Nel and Sula have radically different personalities: Nel is quiet and unassuming while Sula is spontaneous and aggressive. Together, the girls seem to form two halves of a whole person. Both girls are pleased when Ajax looks at their developing bodies and mutters, "pig meat." A group of Irish Catholic boys begins to harass black children. After Nel falls victim to their bullying, she and Sula avoid them by taking a circuitous route home from school. When they are confronted by the boys a second time, Sula draws a knife and cuts off the tip of a finger to demonstrate what she plans to do to them should they continue harassing them. The boys, disturbed by her calm, cool demeanor, leave them alone.
One day, Sula overhears Hannah tell some other women that she loves Sula, but that she doesn't like her. Later, Chicken Little, a neighborhood boy, happens upon Sula and Nel when they are alone. Sula defends him when Nel teases him. Sula playfully swings him around by his hands, but he accidentally slips from her grip. He falls into the river and drowns. She runs to Shadrack for comfort, accidentally leaving the belt of her dress behind. Nel remains cool and collected, stating that no one saw what happened. They never tell anyone about the accident.
A bargeman finds Chicken Little's body. The whites in positions of power consider the death of a black child to be of little consequence; one even suggests that the bargeman throw it back in the water. Sula and Nel both attend Chicken Little's funeral. Nel sits silent, burdened with a heavy sense of guilt. Sula cries freely, but she feels no guilt.
The Deweys represent a parallel to Sula and Nel. Like the two girls, the three boys are intensely attached to one another, and the intensity of their friendship makes it difficult to draw a boundary between their individual identities. On the other hand, the close friendship between the girls gives Nel the ability to assert her independence, and she has begun to resist Helene's attempt to mold her according to her own desires.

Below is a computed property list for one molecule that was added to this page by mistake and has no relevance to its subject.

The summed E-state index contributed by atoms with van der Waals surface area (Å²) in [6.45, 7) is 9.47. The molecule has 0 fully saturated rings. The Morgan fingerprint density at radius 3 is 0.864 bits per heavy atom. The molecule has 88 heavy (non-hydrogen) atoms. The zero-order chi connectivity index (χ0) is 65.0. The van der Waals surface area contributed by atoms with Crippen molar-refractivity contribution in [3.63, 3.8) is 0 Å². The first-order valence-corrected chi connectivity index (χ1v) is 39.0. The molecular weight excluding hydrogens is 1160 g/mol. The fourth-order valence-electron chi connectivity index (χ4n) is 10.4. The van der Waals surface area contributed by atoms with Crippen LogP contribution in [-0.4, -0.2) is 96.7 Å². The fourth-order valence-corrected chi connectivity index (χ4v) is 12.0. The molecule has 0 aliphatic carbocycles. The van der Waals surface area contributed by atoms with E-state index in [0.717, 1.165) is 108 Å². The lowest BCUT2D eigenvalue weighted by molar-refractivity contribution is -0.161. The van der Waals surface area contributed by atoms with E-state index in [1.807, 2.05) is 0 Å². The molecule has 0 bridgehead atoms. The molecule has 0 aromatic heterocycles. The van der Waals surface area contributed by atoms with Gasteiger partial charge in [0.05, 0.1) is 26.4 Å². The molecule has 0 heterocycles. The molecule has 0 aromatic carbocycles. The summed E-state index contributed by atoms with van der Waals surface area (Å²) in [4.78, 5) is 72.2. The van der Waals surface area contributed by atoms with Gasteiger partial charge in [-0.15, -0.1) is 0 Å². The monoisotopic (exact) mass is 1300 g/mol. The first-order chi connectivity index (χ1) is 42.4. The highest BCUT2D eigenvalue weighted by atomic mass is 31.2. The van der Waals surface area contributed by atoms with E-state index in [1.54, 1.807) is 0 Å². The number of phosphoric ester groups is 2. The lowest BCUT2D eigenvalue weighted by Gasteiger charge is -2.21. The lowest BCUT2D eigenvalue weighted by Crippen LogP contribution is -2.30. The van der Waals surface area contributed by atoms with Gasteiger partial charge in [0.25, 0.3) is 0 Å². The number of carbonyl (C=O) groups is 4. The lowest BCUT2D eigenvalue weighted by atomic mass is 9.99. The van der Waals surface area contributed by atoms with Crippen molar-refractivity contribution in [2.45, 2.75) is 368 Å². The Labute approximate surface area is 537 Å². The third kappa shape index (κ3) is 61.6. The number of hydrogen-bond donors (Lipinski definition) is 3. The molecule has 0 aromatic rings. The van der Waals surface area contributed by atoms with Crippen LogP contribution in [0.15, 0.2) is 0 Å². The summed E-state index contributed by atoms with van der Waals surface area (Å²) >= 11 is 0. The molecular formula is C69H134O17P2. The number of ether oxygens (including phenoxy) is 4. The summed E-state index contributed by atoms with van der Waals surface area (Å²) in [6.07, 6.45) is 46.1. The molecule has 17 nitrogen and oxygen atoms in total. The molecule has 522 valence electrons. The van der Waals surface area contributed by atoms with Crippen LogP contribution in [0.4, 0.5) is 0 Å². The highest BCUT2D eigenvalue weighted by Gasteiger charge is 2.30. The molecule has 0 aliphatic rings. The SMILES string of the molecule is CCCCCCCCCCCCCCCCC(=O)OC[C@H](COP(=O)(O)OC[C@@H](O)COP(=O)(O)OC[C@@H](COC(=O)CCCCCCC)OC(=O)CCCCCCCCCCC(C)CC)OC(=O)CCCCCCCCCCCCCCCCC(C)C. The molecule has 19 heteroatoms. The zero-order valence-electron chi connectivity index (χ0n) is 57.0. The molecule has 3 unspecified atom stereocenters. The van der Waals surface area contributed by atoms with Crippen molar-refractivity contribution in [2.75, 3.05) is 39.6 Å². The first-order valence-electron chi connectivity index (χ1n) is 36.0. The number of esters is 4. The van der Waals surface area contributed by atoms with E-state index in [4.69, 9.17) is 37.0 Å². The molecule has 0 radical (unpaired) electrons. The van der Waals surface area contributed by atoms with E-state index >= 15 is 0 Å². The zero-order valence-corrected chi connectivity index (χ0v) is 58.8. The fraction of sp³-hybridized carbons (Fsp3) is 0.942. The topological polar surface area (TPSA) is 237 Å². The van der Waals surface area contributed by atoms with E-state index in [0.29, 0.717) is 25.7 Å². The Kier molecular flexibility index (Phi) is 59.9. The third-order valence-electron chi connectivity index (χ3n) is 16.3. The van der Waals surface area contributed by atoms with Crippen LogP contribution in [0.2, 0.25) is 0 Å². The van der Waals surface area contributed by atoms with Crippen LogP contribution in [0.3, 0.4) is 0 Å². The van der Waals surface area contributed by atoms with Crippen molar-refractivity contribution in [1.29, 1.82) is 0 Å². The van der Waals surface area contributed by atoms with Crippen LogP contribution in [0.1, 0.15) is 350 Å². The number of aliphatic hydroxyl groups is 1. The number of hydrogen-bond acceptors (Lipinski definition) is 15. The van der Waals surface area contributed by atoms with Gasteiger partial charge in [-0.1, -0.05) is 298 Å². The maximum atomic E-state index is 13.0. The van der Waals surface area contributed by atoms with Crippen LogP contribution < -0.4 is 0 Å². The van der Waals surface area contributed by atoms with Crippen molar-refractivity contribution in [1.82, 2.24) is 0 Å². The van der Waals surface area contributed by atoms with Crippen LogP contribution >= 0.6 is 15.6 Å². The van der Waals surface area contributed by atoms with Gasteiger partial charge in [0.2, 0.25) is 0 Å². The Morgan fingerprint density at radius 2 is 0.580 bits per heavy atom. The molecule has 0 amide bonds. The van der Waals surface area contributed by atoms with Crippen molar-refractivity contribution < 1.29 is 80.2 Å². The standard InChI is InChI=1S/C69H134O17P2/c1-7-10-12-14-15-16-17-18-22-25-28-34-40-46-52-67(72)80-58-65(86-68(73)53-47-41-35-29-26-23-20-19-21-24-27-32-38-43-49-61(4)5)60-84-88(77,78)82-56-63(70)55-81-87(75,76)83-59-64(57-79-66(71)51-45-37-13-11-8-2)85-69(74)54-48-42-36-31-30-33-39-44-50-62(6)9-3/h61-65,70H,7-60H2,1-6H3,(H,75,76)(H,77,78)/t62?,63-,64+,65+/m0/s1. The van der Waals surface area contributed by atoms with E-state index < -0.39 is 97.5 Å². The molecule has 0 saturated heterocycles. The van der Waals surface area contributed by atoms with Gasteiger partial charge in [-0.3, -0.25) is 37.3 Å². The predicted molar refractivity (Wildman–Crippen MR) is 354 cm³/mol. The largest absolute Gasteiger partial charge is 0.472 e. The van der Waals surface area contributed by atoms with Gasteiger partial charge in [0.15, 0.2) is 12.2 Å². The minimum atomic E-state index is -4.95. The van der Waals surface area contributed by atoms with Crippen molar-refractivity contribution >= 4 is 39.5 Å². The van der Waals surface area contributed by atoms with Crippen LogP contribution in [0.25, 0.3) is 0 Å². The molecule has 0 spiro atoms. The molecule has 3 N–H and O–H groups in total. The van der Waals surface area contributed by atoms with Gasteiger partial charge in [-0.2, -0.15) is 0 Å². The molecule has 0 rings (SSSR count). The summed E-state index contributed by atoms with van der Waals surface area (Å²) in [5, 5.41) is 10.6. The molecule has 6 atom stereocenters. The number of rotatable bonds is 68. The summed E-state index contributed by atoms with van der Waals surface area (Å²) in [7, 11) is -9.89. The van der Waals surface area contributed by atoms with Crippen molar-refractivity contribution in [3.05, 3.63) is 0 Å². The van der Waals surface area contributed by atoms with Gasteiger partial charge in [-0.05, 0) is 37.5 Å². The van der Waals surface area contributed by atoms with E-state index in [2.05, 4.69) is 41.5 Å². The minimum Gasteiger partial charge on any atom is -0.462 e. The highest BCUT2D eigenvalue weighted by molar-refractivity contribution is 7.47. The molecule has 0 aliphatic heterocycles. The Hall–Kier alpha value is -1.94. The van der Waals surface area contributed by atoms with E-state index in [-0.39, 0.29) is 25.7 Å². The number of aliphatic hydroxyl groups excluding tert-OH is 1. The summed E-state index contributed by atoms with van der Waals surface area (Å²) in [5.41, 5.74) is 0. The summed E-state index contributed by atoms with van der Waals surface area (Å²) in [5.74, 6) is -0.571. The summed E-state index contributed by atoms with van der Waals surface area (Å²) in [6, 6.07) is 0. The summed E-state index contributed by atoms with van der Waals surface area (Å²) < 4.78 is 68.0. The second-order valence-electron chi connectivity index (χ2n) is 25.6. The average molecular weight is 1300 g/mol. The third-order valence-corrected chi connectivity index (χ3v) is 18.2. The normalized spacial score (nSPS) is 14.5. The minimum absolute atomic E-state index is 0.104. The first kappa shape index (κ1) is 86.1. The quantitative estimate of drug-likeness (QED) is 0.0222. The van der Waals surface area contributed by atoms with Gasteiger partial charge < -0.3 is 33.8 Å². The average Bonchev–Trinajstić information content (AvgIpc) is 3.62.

Hannah's offhand comment that she does not like Sula even though she loves her again raises the ambivalence of a mother's love. Morrison insists that there is a difference between loving and liking someone. Her comment heralds Sula's loss of childhood innocence. Hannah's comment reveals to Sula that love is not a simple thing and conforms to no idealistic, romantic understanding. Instead, love can be an involuntary emotion carrying a heavy weight of responsibility; love can be something that engenders frustration and annoyance; it can feel unfair, or be a burden. Hannah's comment has the effect of making Sula feel simultaneously secure and insecure: her mother will never stop loving her, but that love is not the simple thing Sula had long believed it to be. Sula's confrontation with the ambivalent, often mysterious side to human emotions is her first inkling of the complicated world of adulthood.
Chicken Little's accidental death further drives the loss of childhood innocence. His sudden death shows Sula and Nel how easy it is to die. They are no longer protected by a childish sense of their own immortality. Shadrack assumes that Sula's tear stained face is connected to her fear of change. Morrison does not completely explain the significance of his statement, "always," to Sula until several chapters later. At the funeral, Sula does not feel the guilt that afflicts Nel. It is possible that Shadrack's assurance of her permanence relieves her fears that Chicken Little's accidental death has changed her good nature in any essential way. Nel's guilt arises partly from her upbringing. She has been raised not to question authority, and authority is that which judges. Later in the novel, we learn that she was thrilled when she saw Chicken Little sailing through the air. She remained calm while Sula became distraught. It is likely that she feels guilty about her lack of reaction, or her lack of the socially approved reaction, to the accident.
Although Sula and Nel's actions following Chicken Little's death may seem reprehensible, it is necessary to remember that they are still children. They did not intend to harm the boy. They were too afraid to tell anyone about the accident for fear they would be blamed for intending to kill him. The incident seems on the surface not to have affected them much, but later chapters reveal that his death had a profound influence on them. Instinctively, they know it is possible that society will misunderstand the incident and blame them for something they didn't really do.
In contrast, the reaction of the white world to Chicken Little's death is clearly reprehensible. The white officials consider the matter of returning the boy's body to his family an annoyance. If we compare their attitude toward the boy's death to that of Sula and Nel, there is a clear difference between them. Sula grieves and Nel feels guilt while the white men feel nothing at all.